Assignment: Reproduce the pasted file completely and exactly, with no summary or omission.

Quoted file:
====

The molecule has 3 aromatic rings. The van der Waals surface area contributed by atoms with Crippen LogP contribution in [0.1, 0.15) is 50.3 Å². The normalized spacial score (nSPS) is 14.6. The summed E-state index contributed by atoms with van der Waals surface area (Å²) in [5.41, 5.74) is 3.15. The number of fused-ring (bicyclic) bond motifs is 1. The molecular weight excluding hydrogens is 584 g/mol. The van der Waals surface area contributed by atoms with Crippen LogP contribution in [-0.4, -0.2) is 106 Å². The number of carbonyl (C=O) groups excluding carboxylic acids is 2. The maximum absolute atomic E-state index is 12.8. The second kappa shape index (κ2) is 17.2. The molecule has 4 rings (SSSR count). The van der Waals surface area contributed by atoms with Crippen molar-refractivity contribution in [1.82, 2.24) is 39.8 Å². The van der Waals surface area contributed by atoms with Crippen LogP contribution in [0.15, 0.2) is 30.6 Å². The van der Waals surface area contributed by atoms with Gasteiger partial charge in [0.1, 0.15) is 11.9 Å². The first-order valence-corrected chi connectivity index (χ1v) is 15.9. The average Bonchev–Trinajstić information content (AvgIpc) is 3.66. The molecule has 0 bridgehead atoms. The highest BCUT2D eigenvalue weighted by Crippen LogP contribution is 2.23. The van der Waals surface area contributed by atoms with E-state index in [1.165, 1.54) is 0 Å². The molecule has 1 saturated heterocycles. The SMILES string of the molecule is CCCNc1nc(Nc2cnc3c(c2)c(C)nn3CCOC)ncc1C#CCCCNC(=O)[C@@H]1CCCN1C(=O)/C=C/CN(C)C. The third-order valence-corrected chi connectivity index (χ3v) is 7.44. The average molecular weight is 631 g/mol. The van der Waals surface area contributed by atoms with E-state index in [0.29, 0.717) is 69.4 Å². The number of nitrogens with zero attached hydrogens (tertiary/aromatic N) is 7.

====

The molecule has 3 aromatic rings. The van der Waals surface area contributed by atoms with Crippen LogP contribution in [0.1, 0.15) is 50.3 Å². The normalized spacial score (nSPS) is 14.6. The summed E-state index contributed by atoms with van der Waals surface area (Å²) in [5.41, 5.74) is 3.15. The number of fused-ring (bicyclic) bond motifs is 1. The molecular weight excluding hydrogens is 584 g/mol. The van der Waals surface area contributed by atoms with Crippen LogP contribution in [-0.4, -0.2) is 106 Å². The number of carbonyl (C=O) groups excluding carboxylic acids is 2. The maximum absolute atomic E-state index is 12.8. The second kappa shape index (κ2) is 17.2. The molecule has 4 rings (SSSR count). The van der Waals surface area contributed by atoms with Crippen molar-refractivity contribution in [1.82, 2.24) is 39.8 Å². The van der Waals surface area contributed by atoms with Crippen LogP contribution in [0.15, 0.2) is 30.6 Å². The van der Waals surface area contributed by atoms with Gasteiger partial charge in [0.1, 0.15) is 11.9 Å². The first-order valence-corrected chi connectivity index (χ1v) is 15.9. The average Bonchev–Trinajstić information content (AvgIpc) is 3.66. The molecule has 0 bridgehead atoms. The highest BCUT2D eigenvalue weighted by Crippen LogP contribution is 2.23. The van der Waals surface area contributed by atoms with E-state index in [1.165, 1.54) is 0 Å². The molecule has 1 saturated heterocycles. The SMILES string of the molecule is CCCNc1nc(Nc2cnc3c(c2)c(C)nn3CCOC)ncc1C#CCCCNC(=O)[C@@H]1CCCN1C(=O)/C=C/CN(C)C. The third-order valence-corrected chi connectivity index (χ3v) is 7.44. The average molecular weight is 631 g/mol. The van der Waals surface area contributed by atoms with E-state index in [0.29, 0.717) is 69.4 Å². The number of nitrogens with zero attached hydrogens (tertiary/aromatic N) is 7.